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Belarus: Two leading independent newspapers threatened with closure

The Belarus Information ministry on April 25 requested the Supreme Economic Court to shut down two prominent weekly newspapers, Nasha Niva and Narodnaya Volya, under article 51, subsection 2.2, of the mass media law. This article says that any media organization can be closed after receiving two warnings from the information ministry in a single year.

“The closure of Nasha Niva and Narodnaya Volya would be an extremely grave decision,” Paris-based press freedom group Reporters sans Frontières (RSF) said. “The loss of these two major weeklies, representing nearly half the independent national media circulation, would be a fatal blow to the already extremely limited pluralism of the Belarusian press.” The press freedom organisation has on several occasions condemned this law, which is used as a major weapon for intimidating the independent media.

The warnings issued under the law are for the most part politically motivated and, as the sanction is not automatic, its application is totally arbitrary. The law was already used to force an independent radio station, Avtoradio, to close in January.

This latest request from the information ministry is the logical consequence of the avalanche of warnings that the independent media have received since the Minsk metro bombing on April 11.

Before being reprimanded for a third time in April, both newspapers had already received two warnings in the past year. Nasha Niva was targeted for referring to a highly critical documentary about President Alexander Lukashenko by Russia’s NTV, which was censured in Belarus. Narodnaya Volya was criticised over a story about an opposition campaign for Lukashenko’s resignation and for “discrediting the Red Army” by publishing an account of childhood experiences during World War II.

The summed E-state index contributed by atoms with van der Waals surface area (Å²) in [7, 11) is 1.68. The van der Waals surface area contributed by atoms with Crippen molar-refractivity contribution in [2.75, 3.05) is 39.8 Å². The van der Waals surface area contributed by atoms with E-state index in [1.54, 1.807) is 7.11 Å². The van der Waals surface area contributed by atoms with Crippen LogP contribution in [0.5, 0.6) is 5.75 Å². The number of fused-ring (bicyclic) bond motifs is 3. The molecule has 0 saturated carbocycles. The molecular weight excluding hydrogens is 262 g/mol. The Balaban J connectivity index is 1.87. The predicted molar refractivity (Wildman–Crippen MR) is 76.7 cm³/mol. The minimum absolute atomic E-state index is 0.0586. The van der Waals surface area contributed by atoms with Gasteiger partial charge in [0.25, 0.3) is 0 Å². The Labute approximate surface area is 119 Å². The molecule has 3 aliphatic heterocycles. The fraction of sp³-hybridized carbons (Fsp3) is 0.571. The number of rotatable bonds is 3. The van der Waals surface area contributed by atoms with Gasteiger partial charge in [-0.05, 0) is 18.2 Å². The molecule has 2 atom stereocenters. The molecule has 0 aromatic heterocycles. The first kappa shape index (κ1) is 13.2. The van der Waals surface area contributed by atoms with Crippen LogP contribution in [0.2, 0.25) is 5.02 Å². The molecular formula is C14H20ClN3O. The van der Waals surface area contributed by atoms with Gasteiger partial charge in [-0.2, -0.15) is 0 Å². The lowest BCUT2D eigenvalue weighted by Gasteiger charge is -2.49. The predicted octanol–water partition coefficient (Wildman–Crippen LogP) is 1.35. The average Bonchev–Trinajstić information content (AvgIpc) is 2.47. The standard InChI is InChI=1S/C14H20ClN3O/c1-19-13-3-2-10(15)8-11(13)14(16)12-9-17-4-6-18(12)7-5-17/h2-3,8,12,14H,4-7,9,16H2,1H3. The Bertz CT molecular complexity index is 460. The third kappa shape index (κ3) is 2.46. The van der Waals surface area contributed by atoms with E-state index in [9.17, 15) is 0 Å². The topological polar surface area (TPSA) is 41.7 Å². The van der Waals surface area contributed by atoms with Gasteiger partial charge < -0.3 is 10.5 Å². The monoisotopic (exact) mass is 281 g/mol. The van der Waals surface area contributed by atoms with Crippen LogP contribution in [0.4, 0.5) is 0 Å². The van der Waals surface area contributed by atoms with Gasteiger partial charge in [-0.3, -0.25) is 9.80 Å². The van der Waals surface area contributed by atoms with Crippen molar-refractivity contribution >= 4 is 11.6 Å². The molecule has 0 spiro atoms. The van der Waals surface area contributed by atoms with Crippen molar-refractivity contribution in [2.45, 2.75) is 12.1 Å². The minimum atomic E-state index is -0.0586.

Both newspapers have been singled out in a wider campaign against all independent media in Belarus. Narodnaya Volya editor Iosif Syaredzich described the warnings as “absurd and far-fetched.” He told RSF: “Our newspaper has never called for violence or for any illegal actions.”

Nasha Niva editor Andrey Skurko said the attacks were proof of “an effort by the authorities to control the flow of information amid growing public concern about social and economic problems.” The authorities “want the official view to hold sway in society,” he added.

“We call on the judges at the Supreme Economic Court to throw out this iniquitous request, which shows the determination of those in power to finish off the few remaining havens of freedom in the country,” RSF said.

However, experts have told the press freedom organisation that the two newspapers have little chance of winning their appeal against the information ministry. The vice-president of the Belarus Association of Journalists (BAJ), lawyer Andrey Bastunets, said that, since 2004, all warnings received by independent media organizations have been upheld on appeal.

The only exception was Avtoradio, which initially won an annulment of the warning only to see it confirmed on a second appeal. Bastunets also pointed out that the verdict would not concern the substance of the issue. “To order the closure of the newspapers, the court simply has to establish that they received at least two warnings in a single year,” he said. “Its decision will therefore be purely technical.”

This threat of closure of these two leading publications is therefore very serious and opens the way for similar proceedings against other media. Narodnaya Volya is the biggest independent newspaper in terms of circulation (50,000 per week). Founded in 1906 and one of the oldest weeklies, Nasha Niva has a smaller circulation (between 7,000 and 8,000 per week), but it is seen an authority in the country. Between them, these two publications represent nearly half the circulation of the national independent press (130,000 copies per week).

From the end of 2005 to the end of 2008, the two newspapers were dropped from official distribution by Belposhta, which handles all newspaper subscription and newsstand sales and is entirely controlled by the authorities.

Small pockets of supervised freedom survived within this post-Soviet autocratic dictatorship for two decades. But since President Lukashenko’s disputed reelection last December, the country seems to have completely cut itself off from its European and Russian neighbours and is sinking into indiscriminate repression.

Date posted: April 28, 2011 Last modified: May 23, 2018 Total views: 59